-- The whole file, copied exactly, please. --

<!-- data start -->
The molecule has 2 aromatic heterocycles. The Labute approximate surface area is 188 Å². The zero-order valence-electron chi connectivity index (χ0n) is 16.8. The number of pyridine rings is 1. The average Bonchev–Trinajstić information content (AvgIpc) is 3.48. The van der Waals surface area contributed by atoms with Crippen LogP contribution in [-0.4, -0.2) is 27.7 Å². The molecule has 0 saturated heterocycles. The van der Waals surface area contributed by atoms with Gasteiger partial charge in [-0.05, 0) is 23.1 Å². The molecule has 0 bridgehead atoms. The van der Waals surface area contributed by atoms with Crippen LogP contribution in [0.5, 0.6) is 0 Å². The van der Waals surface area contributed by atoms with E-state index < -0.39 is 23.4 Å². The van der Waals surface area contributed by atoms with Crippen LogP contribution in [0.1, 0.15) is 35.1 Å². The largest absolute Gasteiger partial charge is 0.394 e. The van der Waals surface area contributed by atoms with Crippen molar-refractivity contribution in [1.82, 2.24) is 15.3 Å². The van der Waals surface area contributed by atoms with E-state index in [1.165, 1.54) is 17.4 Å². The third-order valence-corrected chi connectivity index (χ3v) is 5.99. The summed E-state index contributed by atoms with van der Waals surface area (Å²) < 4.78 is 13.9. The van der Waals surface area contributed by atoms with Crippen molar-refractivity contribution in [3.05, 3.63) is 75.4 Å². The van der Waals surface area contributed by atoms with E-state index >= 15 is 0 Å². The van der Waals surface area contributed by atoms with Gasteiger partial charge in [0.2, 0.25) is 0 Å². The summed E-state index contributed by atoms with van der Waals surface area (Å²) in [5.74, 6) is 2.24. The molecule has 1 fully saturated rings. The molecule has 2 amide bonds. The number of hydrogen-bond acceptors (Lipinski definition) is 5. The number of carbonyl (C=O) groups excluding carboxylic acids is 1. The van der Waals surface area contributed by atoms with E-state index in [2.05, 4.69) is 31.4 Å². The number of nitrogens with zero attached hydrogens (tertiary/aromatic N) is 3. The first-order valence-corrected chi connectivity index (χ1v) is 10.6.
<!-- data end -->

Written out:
The molecule has 2 aromatic heterocycles. The Labute approximate surface area is 188 Å². The zero-order valence-electron chi connectivity index (χ0n) is 16.8. The number of pyridine rings is 1. The average Bonchev–Trinajstić information content (AvgIpc) is 3.48. The van der Waals surface area contributed by atoms with Crippen LogP contribution in [-0.4, -0.2) is 27.7 Å². The molecule has 0 saturated heterocycles. The van der Waals surface area contributed by atoms with Gasteiger partial charge in [-0.05, 0) is 23.1 Å². The molecule has 0 bridgehead atoms. The van der Waals surface area contributed by atoms with Crippen LogP contribution in [0.5, 0.6) is 0 Å². The van der Waals surface area contributed by atoms with E-state index < -0.39 is 23.4 Å². The van der Waals surface area contributed by atoms with Crippen LogP contribution in [0.1, 0.15) is 35.1 Å². The largest absolute Gasteiger partial charge is 0.394 e. The van der Waals surface area contributed by atoms with Crippen molar-refractivity contribution in [1.82, 2.24) is 15.3 Å². The van der Waals surface area contributed by atoms with E-state index in [1.165, 1.54) is 17.4 Å². The third-order valence-corrected chi connectivity index (χ3v) is 5.99. The summed E-state index contributed by atoms with van der Waals surface area (Å²) < 4.78 is 13.9. The van der Waals surface area contributed by atoms with Crippen molar-refractivity contribution in [3.05, 3.63) is 75.4 Å². The van der Waals surface area contributed by atoms with E-state index >= 15 is 0 Å². The van der Waals surface area contributed by atoms with Gasteiger partial charge in [0.2, 0.25) is 0 Å². The summed E-state index contributed by atoms with van der Waals surface area (Å²) in [5.74, 6) is 2.24. The molecule has 1 fully saturated rings. The molecule has 2 amide bonds. The number of hydrogen-bond acceptors (Lipinski definition) is 5. The number of carbonyl (C=O) groups excluding carboxylic acids is 1. The van der Waals surface area contributed by atoms with E-state index in [2.05, 4.69) is 31.4 Å². The number of nitrogens with zero attached hydrogens (tertiary/aromatic N) is 3. The first-order valence-corrected chi connectivity index (χ1v) is 10.6.